“We’re fed up with strikes and feeling a crisis too,” a Hyundai worker in its sprawling Ulsan factory complex, the world’s biggest automaking facility, told Reuters, citing GM Korea’s recent wage deal and trade disputes with Washington.

This year, General Motors’ (GM.N) South Korean unit shut down one of its four plants, cut jobs and agreed with its union to freeze wages, skip bonuses and trim benefits to stem mounting losses.

Hyundai chief executive Ha Eon-tae said during negotiations that a 25 percent tariff – a possibility as the U.S. escalates trade pressures globally – would be a “nuclear bomb.” He said it would lead vehicle prices to increase as much as $5,500 each and wipe out 70 percent of the company’s revenue, according to union notes seen by Reuters.

More than 70 percent of Hyundai’s workers are unionized. By contrast, the union participation rate in South Korea is only about 10 percent, the second-lowest after Turkey among member countries of the Organization for Economic Co-operation and Development.

The union’s 50,000 members helped drive Hyundai’s rapid growth in the 2000s, when the company earned record profits and had an operating margin above 10 percent – the industry’s highest.

The union, which has staged strikes in all but four of the 30 years since it was created, points to that performance in negotiating for generous wages and benefits.

But the inflation-beating wage increases over the years have widened the pay gap with non-unionized workers and subcontractors. Union members’ annual average wage was 92 million won ($82,000) in 2017, among the highest in the global auto industry.

When they launch strikes, the union’s office is bombarded with calls from businesses, conservative groups and others criticizing them for taking for granted their high wages, benefits and job security, some union members say.

South Korean news media also often slam the country’s auto unions for being “aristocrat unions.”

“We did our best to break through the social isolation the labor union faces and reach a deal before summer holidays,” union leader Ha Bu-young said in a newsletter after the deal.

At Hyundai’s Ulsan factory, a leaflet distributed by management in March ahead of wage talks warned of a GM Korea-like crisis, citing Hyundai’s high costs and low productivity. Hyundai claimed that the productivity of its South Korean factories is only 60 percent of those overseas.

“The crisis of the South Korea’s auto industry… it is not just the problem of GM Korea. Are we assured about the future of Hyundai Motor?” the leaflet said.


Another Hyundai employee, who works at the No.3 plant in Ulsan, said he will be forced to take a two-week summer holiday this month, instead of the company’s standard one-week holiday, because of slow demand for the Elantra sedan in South Korea and the United States.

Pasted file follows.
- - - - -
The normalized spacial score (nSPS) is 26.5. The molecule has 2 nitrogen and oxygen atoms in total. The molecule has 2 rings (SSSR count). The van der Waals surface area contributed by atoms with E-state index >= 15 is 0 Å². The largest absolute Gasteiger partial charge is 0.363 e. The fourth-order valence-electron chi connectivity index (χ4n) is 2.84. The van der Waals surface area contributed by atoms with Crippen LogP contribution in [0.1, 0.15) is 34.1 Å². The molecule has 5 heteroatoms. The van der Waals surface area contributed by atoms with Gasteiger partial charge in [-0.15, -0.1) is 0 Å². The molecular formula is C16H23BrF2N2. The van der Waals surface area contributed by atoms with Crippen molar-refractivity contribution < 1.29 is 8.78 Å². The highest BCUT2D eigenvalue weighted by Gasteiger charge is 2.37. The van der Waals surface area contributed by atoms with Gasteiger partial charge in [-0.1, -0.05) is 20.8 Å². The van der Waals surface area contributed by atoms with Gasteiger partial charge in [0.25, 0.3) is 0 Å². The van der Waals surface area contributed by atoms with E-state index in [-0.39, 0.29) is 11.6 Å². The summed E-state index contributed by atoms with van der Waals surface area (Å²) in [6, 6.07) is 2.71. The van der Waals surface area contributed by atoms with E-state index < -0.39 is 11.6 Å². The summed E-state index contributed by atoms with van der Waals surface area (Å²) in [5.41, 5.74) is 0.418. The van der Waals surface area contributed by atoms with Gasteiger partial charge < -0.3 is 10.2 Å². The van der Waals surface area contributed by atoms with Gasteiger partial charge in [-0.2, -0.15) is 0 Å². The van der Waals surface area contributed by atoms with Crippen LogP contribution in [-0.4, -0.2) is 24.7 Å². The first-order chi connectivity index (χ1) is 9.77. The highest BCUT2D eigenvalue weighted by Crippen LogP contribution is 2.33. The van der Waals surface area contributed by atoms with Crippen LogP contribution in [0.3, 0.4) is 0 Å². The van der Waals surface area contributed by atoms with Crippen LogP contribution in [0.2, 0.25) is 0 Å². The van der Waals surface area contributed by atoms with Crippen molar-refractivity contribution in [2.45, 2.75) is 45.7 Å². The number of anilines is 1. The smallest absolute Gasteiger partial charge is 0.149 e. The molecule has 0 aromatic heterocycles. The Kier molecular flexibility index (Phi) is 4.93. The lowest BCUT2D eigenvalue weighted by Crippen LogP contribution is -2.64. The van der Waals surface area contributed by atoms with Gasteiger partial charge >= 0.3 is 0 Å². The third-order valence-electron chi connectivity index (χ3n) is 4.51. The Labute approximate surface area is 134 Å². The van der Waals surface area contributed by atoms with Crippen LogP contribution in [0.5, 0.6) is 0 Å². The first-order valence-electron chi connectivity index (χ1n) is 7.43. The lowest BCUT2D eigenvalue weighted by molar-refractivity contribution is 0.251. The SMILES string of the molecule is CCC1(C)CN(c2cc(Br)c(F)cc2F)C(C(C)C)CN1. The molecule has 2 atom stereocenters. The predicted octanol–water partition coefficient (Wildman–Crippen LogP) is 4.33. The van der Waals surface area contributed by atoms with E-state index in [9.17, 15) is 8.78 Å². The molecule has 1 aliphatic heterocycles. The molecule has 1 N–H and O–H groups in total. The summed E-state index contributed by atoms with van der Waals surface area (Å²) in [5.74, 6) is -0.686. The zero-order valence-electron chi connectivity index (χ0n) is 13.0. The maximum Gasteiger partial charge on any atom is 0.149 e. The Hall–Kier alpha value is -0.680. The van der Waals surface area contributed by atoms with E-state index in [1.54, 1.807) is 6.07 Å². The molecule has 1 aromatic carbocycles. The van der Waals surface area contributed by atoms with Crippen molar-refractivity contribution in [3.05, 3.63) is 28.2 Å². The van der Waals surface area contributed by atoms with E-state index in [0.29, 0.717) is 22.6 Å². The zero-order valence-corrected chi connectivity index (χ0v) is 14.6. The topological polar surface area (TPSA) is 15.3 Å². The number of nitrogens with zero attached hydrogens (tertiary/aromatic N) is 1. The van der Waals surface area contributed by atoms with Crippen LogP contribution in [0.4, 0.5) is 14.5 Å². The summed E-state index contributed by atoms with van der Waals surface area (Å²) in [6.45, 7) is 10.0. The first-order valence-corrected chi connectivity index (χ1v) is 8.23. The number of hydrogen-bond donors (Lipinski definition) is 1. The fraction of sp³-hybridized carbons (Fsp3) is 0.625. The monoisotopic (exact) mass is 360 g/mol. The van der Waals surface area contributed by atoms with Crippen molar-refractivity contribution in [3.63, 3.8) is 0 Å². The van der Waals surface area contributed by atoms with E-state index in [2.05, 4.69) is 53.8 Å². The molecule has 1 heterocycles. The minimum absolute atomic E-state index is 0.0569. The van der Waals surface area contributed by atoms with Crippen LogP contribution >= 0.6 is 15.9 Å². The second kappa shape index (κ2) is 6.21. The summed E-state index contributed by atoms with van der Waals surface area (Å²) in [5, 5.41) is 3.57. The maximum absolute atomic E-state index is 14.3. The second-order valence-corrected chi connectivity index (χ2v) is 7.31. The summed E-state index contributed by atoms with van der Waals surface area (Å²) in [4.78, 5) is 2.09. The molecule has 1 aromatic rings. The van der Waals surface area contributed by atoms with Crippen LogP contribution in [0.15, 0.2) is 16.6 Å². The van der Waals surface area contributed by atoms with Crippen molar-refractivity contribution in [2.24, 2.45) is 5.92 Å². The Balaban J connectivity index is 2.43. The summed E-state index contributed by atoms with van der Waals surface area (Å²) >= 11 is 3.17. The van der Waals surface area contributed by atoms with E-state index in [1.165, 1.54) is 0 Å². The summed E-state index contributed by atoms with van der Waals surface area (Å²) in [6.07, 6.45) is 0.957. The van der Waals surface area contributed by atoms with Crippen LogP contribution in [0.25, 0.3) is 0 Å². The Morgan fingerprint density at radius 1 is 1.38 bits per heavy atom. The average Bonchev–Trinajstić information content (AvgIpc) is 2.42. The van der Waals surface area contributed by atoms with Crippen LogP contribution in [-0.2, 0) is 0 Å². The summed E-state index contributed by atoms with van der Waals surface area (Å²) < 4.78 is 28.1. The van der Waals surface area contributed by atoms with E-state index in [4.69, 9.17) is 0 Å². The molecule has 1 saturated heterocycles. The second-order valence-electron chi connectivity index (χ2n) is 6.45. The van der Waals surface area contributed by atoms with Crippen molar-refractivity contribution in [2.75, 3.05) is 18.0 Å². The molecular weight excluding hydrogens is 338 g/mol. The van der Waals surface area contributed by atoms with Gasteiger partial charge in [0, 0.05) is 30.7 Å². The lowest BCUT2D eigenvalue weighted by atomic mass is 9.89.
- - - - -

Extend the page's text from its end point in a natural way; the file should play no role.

“We have no choice but to change. If we don’t change, we will not able to survive,” another Hyundai worker said.

A lack of SUV models in the United States, a diplomatic row between South Korea and China last year and U.S. threats to impose tariffs on auto imports pose other problems to Hyundai’s high manufacturing costs in South Korea.

In another memo, dated June 21, Hyundai CEO Ha wrote: “When we look back enormous production and wage losses we have had, it may not be just me who has doubts about whether all those sacrifices were worth it. I am strongly committed to changing our consuming and routine negotiating culture.”

But workers say that even if their union softens its position, it needs to stay strong in fighting against the country’s powerful chaebol, which imposed massive job cuts during the 1997-1998 Asian financial crisis.

“It has to be powerful to give protection to its workers. We are concerned that the company will not protect us (when things go wrong),” the second worker said.

($1 = 1,125.5400 won)

Reporting by Hyunjoo Jin, Additional reporting by Haejin Choi; Editing by Miyoung Kim and Gerry Doyle

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U.S. regulator stands by decision to block Winklevoss bitcoin ETF

NEW YORK/WASHINGTON (Reuters) – The U.S. Securities and Exchange Commission on Thursday stood by a decision blocking an exchange-traded fund that would have tracked bitcoin, citing concerns about market manipulation.

The securities regulator found “unpersuasive” arguments that the bitcoin ETF proposed by Cameron and Tyler Winklevoss, the twin brothers who founded crypto exchange Gemini Trust Co LLC, would be sufficiently protected from manipulation, it said in a 92-page analysis posted on its website.